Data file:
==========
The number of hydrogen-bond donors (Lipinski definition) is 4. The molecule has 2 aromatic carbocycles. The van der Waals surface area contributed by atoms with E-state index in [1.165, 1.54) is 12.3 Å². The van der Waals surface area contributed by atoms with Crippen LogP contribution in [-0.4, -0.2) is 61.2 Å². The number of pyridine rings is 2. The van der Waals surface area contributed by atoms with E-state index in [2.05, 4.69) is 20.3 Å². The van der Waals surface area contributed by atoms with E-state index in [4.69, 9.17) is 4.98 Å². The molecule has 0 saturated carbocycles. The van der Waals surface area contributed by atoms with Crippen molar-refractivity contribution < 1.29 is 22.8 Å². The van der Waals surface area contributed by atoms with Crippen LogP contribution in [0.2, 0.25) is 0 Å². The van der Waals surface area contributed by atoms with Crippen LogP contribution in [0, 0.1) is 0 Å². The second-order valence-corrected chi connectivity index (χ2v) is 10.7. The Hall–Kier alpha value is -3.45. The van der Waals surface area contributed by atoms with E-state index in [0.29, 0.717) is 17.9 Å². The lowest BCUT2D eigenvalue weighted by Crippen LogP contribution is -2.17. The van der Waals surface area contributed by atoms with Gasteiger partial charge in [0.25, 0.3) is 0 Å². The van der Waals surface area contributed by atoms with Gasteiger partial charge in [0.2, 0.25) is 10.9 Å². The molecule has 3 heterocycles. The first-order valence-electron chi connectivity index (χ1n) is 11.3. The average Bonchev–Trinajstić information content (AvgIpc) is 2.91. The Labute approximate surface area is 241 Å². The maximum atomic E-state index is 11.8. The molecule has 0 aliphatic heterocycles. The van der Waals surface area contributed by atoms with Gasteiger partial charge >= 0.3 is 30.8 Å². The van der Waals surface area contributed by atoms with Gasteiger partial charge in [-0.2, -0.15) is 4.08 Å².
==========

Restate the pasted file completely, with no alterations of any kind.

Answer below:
The number of hydrogen-bond donors (Lipinski definition) is 4. The molecule has 2 aromatic carbocycles. The van der Waals surface area contributed by atoms with E-state index in [1.165, 1.54) is 12.3 Å². The van der Waals surface area contributed by atoms with Crippen LogP contribution in [-0.4, -0.2) is 61.2 Å². The number of pyridine rings is 2. The van der Waals surface area contributed by atoms with E-state index in [2.05, 4.69) is 20.3 Å². The van der Waals surface area contributed by atoms with E-state index in [4.69, 9.17) is 4.98 Å². The molecule has 0 saturated carbocycles. The van der Waals surface area contributed by atoms with Crippen molar-refractivity contribution < 1.29 is 22.8 Å². The van der Waals surface area contributed by atoms with Crippen LogP contribution in [0.2, 0.25) is 0 Å². The van der Waals surface area contributed by atoms with Crippen LogP contribution in [0, 0.1) is 0 Å². The second-order valence-corrected chi connectivity index (χ2v) is 10.7. The Hall–Kier alpha value is -3.45. The van der Waals surface area contributed by atoms with E-state index in [0.29, 0.717) is 17.9 Å². The lowest BCUT2D eigenvalue weighted by Crippen LogP contribution is -2.17. The van der Waals surface area contributed by atoms with Gasteiger partial charge in [0.25, 0.3) is 0 Å². The van der Waals surface area contributed by atoms with Gasteiger partial charge in [0.2, 0.25) is 10.9 Å². The molecule has 3 heterocycles. The first-order valence-electron chi connectivity index (χ1n) is 11.3. The average Bonchev–Trinajstić information content (AvgIpc) is 2.91. The Labute approximate surface area is 241 Å². The maximum atomic E-state index is 11.8. The molecule has 0 aliphatic heterocycles. The van der Waals surface area contributed by atoms with Gasteiger partial charge >= 0.3 is 30.8 Å². The van der Waals surface area contributed by atoms with Gasteiger partial charge in [-0.2, -0.15) is 4.08 Å².